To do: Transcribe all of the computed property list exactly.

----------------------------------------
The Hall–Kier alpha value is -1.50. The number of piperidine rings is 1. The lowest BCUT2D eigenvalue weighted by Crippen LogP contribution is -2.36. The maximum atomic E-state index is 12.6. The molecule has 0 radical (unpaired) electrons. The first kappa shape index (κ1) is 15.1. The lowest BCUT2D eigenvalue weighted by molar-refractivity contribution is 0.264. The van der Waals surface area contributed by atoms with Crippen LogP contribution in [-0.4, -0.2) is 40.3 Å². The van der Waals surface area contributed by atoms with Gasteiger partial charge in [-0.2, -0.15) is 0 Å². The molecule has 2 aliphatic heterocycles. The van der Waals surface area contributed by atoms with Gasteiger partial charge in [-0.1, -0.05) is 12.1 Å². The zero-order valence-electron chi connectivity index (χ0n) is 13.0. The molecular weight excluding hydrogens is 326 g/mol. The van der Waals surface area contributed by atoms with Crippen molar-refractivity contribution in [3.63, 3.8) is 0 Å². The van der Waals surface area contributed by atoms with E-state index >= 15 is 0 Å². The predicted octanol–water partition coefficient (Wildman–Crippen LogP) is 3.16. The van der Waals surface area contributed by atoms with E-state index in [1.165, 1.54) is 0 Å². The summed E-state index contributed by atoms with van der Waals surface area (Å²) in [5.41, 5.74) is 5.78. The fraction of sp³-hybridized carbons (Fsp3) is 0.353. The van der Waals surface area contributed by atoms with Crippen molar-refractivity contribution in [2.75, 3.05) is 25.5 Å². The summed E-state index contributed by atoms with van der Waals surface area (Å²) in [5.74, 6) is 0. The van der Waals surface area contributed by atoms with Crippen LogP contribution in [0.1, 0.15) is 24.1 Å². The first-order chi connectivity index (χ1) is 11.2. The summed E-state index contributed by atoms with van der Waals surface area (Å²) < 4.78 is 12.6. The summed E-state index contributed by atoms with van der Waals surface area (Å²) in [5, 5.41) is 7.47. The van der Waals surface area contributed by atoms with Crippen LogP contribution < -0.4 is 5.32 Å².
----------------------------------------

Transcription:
The Hall–Kier alpha value is -1.50. The number of piperidine rings is 1. The lowest BCUT2D eigenvalue weighted by Crippen LogP contribution is -2.36. The maximum atomic E-state index is 12.6. The molecule has 0 radical (unpaired) electrons. The first kappa shape index (κ1) is 15.1. The lowest BCUT2D eigenvalue weighted by molar-refractivity contribution is 0.264. The van der Waals surface area contributed by atoms with Crippen LogP contribution in [-0.4, -0.2) is 40.3 Å². The van der Waals surface area contributed by atoms with Gasteiger partial charge in [-0.2, -0.15) is 0 Å². The molecule has 2 aliphatic heterocycles. The van der Waals surface area contributed by atoms with Gasteiger partial charge in [-0.1, -0.05) is 12.1 Å². The zero-order valence-electron chi connectivity index (χ0n) is 13.0. The molecular weight excluding hydrogens is 326 g/mol. The van der Waals surface area contributed by atoms with Crippen molar-refractivity contribution in [3.63, 3.8) is 0 Å². The van der Waals surface area contributed by atoms with E-state index >= 15 is 0 Å². The predicted octanol–water partition coefficient (Wildman–Crippen LogP) is 3.16. The van der Waals surface area contributed by atoms with E-state index in [1.165, 1.54) is 0 Å². The summed E-state index contributed by atoms with van der Waals surface area (Å²) in [5.41, 5.74) is 5.78. The fraction of sp³-hybridized carbons (Fsp3) is 0.353. The van der Waals surface area contributed by atoms with Crippen molar-refractivity contribution in [2.75, 3.05) is 25.5 Å². The summed E-state index contributed by atoms with van der Waals surface area (Å²) in [5.74, 6) is 0. The van der Waals surface area contributed by atoms with Crippen LogP contribution in [0.1, 0.15) is 24.1 Å². The first-order chi connectivity index (χ1) is 11.2. The summed E-state index contributed by atoms with van der Waals surface area (Å²) < 4.78 is 12.6. The summed E-state index contributed by atoms with van der Waals surface area (Å²) in [5, 5.41) is 7.47. The van der Waals surface area contributed by atoms with Crippen LogP contribution < -0.4 is 5.32 Å².